I used to worry that if I didn’t like an award-winning book, or a book that the majority of my friends liked, there was something wrong with me. I asked myself if, by not finishing these books, if I was, at worst, racist or sexist or transphobic, or, at best, just stubborn about engaging with novels about people from different backgrounds than me.
Then I picked up the Knausgaard, having read gleefully through the first 5 volumes. That’s 2500 pages of reading time I devoted. Again: gleefully. I won’t get into why I loved the books so much, because the point here is that I couldn’t bear Volume 6, which deals mostly with the publication of the book’s first volume. I gave it 200 pages again, and once Karl Ove and his friend start talking about fascism and Hitler, I flipped forward and saw this was going to go on for a while, and I put it away.
Once, this would have been anathema to me. If I got 100 pages into a novel, I couldn’t bear not to finish it, just because of all the labor I’d put in. The idea of not completing this 6-volume novel now feels like a relief. Oh. I don’t have to read this if I don’t enjoy it. As much as I love books about ideas, I realized what I couldn’t bear this time was forcing myself to listen to two middle-aged men talk about Nazis.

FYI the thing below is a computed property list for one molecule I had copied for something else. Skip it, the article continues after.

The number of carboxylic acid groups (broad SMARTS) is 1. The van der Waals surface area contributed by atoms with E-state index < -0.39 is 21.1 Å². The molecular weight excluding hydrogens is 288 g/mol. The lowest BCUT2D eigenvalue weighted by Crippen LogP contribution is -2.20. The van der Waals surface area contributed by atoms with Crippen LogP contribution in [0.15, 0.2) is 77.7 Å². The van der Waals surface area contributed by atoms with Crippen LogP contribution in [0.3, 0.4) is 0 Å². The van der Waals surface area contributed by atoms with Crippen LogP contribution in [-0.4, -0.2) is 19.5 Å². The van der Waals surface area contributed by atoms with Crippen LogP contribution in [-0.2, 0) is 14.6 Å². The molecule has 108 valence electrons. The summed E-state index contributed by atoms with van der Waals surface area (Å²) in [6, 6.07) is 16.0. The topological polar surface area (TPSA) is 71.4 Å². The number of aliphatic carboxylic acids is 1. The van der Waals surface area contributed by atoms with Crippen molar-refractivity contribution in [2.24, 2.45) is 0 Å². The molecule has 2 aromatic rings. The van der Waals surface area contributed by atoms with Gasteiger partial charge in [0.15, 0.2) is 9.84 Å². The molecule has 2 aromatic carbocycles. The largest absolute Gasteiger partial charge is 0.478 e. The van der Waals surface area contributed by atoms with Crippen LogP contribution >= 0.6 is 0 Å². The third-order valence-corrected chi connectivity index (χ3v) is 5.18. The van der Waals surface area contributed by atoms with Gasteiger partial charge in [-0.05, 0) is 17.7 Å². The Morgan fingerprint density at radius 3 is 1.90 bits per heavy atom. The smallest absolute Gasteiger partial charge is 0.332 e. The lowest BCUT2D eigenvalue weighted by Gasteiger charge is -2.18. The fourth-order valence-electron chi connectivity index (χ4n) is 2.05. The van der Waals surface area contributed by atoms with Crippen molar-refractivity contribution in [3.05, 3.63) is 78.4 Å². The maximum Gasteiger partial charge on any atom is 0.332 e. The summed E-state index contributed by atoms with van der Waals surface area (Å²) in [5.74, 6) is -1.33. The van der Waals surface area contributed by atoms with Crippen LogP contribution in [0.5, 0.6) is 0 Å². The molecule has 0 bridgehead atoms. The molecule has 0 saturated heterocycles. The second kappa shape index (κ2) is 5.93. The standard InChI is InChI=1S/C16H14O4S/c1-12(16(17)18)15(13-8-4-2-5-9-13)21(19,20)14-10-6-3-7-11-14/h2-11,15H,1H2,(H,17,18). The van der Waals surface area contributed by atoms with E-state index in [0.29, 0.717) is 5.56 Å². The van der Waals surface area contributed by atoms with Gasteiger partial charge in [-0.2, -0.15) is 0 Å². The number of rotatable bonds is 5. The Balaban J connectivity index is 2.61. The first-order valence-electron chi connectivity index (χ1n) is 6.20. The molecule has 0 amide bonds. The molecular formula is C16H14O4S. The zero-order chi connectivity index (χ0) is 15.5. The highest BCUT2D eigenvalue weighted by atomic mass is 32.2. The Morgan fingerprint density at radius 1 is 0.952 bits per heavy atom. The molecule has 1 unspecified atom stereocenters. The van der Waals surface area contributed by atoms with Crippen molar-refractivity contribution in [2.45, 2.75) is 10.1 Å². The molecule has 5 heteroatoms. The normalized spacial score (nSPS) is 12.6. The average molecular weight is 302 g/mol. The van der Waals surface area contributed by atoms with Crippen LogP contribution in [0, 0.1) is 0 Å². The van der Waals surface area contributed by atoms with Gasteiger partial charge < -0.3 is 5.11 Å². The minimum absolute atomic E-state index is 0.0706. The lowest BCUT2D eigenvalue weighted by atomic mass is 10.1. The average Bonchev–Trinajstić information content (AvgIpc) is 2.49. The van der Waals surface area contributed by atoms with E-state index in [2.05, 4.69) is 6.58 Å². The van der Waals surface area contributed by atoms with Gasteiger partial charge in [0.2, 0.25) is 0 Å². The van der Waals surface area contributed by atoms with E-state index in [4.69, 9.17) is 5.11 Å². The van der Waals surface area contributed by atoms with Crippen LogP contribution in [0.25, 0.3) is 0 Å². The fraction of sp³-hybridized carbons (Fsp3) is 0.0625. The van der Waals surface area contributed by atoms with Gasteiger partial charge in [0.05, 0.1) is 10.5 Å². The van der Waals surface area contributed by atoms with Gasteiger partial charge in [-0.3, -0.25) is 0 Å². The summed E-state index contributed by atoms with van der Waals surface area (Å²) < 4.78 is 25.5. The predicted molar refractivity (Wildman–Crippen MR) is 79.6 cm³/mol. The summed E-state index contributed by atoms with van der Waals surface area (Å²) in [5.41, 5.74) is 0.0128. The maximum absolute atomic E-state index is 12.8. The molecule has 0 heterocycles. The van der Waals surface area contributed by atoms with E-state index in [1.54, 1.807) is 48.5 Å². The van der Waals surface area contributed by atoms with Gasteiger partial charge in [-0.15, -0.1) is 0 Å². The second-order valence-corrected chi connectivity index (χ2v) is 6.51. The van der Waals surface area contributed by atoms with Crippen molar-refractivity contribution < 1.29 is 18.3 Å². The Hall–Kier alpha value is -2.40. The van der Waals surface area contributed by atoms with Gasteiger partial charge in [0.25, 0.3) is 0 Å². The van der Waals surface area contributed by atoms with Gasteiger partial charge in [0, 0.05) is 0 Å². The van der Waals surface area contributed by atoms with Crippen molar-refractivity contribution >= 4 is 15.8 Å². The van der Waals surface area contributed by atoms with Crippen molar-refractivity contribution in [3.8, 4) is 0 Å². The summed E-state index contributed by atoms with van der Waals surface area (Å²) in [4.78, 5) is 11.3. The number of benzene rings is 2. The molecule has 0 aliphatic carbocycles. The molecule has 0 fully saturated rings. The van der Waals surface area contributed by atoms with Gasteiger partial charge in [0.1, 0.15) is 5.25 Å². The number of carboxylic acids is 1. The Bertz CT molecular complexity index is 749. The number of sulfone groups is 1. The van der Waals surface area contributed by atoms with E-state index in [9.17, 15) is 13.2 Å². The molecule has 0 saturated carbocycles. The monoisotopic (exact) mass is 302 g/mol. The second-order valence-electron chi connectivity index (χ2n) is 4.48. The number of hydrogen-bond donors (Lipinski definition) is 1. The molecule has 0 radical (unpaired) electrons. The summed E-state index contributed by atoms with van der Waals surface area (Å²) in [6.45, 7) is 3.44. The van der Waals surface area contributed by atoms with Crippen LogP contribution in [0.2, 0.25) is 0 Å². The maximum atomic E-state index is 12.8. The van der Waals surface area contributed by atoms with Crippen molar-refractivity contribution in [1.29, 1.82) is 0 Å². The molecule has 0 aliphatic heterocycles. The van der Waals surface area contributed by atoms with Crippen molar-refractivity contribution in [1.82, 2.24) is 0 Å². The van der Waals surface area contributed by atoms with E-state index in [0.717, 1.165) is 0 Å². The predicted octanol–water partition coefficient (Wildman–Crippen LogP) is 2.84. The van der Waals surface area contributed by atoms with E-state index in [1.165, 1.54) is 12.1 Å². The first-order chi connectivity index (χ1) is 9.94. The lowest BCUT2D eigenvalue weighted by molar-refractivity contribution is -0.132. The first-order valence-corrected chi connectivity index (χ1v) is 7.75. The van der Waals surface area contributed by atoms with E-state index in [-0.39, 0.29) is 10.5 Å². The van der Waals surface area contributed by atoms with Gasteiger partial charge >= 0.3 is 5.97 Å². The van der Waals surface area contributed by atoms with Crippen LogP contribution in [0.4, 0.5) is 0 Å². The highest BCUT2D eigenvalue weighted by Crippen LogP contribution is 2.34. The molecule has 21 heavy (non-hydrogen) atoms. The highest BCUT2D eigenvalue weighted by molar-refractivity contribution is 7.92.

Am I trying to get at a feeling I have that I know myself better than I used to? Surely I now find myself saying things like “That book wasn’t for me” more than “That’s not a good book,” which I used to say a lot. I no longer have the confidence to say what is and isn’t a good book, but I have more confidence to say what I like in a book, or what I need or am looking for.
It’s a kind of growing up.
What I’m reading now is Eileen, by Ottessa Moshfegh, and it is perfect. It’s a perfect novel that strangely has very little forward momentum, but what holds me close is this voice of her misanthropic protagonist, full of hope but bereft of motivation. She’s strong with desire and full of hatred toward, and sickness about, her body. I don’t know why she’s exactly what I need right now, I just know that she is. I’m so glad for this book’s landing in my life.
[Full disclosure: Ari teaches with me in the MFA Program at the University of San Francisco. He signed my copy of this book.]
“Mostly a name feels like the crappy overhang I huddle under / while rain skims the front of me.”
This is how one poem late in Ari’s debut collection starts, and I loved it because it’s so unlike how I feel. My name I did the good work to grow into, and any changes I made to it—going from David to Dave around 1992—I did because it felt faster, easier.
But such is the luck of being assigned at birth the gender I feel inside. From the position of the trans body Ari maps so movingly in this book, names mean more, and come packaged with more. “I admit it keeps me visible,” the above poem continues, “the agreement to call this that.”